Our titular monstress is seventeen year old Maika Halfwolf, and I’m still not quite sure how I feel about her, to be perfectly honest. Maika lives in a fantastical Asiatic inspired world where women rule, and the world is currently being torn apart by a war between humans and arcanics (magical beings, essentially; it’s more complicated than that). All kinds of magical shit is normal to this world: people with wings, immortality, ancient beings (literally called ancients) who look like animals but aren’t, a race of talking highly intelligent cats, adorable little kids with fox ears, cannibalism, resurrection, witchery, etc. And giant monstrous (harmless) ghosts stalk the landscape, reminders of a bygone age. Maika is haunted quite literally by her past. She’s a war orphan, she only has one arm, and a scary monster who sucks the life out of people has decided to make her body its home.
How unique you’ll find this comic depends on how much exposure you have to non-western lit and media, I think. I found a lot of it very familiar from the anime I’ve watched (the monsters in particular reminded me of the homunculi in Fullmetal Alchemist Brotherhood). But I think a lot of that is deliberate. Monstress is a hybrid creation of western and eastern story structures, of manga and the western novel.
None of the story elements were really all that unique, but the whole thing does feel that way, largely because of the way it’s packaged. I’m sure if you’ve read any reviews of this at all, they’ve all mentioned how gorgeous the art is. And that’s true. Sana Takeda (who I know mostly from her work on Ms. Marvel) is brilliant at creating the visual language of this world. The art does a LOT of the heavy lifting to make you come away from this story feeling a certain way, to reinforce the worldbuilding, whereas for me, the actual writing mostly felt perfunctory and a little graceless. It’s also missing something that most manga/anime have, and that’s lightness punctuating the terror and the darkness. You know, humor, or moments of humanity and character. Right now, it takes itself verrrry seriously. The ending was also confusing as hell. Ironically, I was less confused at the beginning when I knew almost nothing than I was at the end, when I was clearly supposed to have figured some stuff out and/or had some revelations that have obviously gone over my head.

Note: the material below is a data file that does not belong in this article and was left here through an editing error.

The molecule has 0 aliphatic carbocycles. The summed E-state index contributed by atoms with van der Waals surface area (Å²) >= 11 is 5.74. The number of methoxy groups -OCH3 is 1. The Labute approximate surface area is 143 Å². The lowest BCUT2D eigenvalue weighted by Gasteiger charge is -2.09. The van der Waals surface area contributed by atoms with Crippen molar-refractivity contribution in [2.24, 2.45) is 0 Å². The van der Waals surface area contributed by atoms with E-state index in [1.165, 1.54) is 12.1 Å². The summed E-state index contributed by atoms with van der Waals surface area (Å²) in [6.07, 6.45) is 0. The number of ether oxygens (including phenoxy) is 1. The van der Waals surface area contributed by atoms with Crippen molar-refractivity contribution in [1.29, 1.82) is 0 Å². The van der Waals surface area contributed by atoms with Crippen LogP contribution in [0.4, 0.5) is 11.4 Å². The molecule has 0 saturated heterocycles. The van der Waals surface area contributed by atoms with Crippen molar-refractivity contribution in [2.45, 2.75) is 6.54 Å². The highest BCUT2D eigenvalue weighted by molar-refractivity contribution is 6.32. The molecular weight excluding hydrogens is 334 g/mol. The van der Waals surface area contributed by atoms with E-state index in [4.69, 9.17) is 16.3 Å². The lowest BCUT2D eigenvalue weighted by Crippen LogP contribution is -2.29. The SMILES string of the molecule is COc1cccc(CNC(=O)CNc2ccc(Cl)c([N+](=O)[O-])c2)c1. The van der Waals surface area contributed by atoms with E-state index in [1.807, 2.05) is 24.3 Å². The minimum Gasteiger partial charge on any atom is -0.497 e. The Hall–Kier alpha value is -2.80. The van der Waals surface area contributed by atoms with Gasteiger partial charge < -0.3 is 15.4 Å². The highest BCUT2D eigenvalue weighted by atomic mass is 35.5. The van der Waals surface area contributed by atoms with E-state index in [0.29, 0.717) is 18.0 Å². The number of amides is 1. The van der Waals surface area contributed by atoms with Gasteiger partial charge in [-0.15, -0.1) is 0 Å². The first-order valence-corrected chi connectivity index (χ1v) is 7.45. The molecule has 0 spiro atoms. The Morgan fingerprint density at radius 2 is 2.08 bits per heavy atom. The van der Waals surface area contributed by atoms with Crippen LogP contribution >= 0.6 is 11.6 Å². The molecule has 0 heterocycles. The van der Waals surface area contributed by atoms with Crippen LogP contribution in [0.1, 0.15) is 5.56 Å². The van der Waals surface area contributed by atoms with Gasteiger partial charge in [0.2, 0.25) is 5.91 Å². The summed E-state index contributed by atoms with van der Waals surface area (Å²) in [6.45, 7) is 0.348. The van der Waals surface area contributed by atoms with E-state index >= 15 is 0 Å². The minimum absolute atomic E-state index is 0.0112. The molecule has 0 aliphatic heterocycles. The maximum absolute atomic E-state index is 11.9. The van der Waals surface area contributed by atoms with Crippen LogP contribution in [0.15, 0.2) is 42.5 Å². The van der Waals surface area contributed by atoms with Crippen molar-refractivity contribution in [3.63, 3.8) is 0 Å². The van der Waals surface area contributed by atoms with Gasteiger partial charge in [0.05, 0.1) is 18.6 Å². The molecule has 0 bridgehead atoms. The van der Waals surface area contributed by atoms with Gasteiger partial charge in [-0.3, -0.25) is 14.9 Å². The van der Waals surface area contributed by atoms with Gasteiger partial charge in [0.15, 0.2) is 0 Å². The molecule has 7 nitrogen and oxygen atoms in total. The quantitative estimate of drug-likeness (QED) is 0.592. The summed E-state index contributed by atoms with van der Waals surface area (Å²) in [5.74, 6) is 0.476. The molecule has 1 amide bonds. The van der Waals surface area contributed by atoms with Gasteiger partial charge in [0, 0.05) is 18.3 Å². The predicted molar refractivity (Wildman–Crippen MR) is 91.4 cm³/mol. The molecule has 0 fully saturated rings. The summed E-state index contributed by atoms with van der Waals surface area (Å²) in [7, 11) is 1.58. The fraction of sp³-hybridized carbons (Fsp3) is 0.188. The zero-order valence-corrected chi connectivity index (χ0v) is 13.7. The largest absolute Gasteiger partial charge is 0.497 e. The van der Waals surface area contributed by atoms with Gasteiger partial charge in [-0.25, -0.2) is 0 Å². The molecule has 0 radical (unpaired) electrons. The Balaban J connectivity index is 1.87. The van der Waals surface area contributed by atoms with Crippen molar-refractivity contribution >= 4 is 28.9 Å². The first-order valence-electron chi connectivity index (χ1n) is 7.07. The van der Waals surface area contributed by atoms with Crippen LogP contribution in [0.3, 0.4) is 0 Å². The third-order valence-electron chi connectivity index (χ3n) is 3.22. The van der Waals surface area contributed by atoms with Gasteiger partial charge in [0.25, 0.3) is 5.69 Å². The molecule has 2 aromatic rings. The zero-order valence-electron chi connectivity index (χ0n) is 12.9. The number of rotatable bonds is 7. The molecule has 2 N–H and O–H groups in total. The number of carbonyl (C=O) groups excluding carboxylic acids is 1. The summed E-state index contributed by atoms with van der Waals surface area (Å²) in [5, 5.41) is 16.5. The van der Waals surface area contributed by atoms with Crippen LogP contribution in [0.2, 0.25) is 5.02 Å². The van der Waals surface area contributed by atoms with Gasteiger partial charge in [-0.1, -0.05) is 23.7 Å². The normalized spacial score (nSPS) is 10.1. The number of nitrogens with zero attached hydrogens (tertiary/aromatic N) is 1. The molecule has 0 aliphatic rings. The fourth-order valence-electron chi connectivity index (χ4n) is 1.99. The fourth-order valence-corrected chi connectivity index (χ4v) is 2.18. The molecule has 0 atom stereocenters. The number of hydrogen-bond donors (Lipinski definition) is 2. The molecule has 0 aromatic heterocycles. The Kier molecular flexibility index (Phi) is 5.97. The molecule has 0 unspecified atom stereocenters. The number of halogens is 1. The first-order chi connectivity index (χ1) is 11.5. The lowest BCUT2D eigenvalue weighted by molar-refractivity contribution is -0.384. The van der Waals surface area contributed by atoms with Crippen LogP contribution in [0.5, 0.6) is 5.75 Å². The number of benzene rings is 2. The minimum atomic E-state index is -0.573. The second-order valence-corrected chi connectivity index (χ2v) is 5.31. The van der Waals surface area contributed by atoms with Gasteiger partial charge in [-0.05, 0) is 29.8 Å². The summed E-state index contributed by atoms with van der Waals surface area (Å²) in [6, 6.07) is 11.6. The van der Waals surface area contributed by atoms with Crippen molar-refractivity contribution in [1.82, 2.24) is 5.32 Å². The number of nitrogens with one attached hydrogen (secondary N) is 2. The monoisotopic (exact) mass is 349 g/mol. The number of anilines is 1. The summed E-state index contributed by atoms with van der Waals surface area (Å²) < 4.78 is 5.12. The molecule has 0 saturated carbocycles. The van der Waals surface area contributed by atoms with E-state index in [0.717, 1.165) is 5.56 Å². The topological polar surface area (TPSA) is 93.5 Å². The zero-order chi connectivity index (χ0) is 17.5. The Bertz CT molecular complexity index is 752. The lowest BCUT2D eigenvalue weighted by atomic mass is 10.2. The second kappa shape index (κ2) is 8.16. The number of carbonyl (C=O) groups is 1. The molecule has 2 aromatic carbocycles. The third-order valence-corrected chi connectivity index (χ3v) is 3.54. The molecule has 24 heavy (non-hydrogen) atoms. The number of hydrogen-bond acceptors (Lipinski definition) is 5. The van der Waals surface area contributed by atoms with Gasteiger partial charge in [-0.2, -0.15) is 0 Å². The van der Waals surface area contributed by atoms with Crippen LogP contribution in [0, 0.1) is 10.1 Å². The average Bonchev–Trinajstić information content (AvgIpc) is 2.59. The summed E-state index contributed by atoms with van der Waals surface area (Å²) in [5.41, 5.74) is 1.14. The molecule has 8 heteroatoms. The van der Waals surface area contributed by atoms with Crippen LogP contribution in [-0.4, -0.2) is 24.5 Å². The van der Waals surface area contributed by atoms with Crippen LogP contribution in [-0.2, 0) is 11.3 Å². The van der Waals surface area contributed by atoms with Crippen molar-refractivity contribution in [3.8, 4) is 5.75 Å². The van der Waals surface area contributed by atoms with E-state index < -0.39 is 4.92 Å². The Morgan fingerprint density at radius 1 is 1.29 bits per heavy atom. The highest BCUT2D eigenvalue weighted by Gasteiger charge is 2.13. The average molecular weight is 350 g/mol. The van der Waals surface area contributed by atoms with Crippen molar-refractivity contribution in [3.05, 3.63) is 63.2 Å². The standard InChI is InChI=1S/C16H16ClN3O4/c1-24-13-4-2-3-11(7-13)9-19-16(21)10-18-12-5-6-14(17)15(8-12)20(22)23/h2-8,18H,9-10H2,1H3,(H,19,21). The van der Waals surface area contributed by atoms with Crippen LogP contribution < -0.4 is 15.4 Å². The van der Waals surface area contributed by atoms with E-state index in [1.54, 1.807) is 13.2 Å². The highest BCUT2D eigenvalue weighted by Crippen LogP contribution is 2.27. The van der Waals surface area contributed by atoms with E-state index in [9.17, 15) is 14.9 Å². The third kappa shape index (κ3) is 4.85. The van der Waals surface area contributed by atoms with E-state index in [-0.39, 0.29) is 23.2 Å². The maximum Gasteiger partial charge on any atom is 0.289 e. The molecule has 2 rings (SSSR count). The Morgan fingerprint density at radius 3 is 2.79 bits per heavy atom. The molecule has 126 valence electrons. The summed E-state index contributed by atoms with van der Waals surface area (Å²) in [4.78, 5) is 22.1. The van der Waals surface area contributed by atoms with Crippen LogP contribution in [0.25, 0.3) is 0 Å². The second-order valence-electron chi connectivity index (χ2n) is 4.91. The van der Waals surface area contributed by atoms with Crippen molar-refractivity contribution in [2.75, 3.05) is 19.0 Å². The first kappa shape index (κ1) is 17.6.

Rounding up from 3.5 stars on this one because I was thoroughly engrossed in it for the couple of hours it took to read. Really, it was a less than perfect read, but it deserves some credit for me ordering the sequel immediately upon finishing.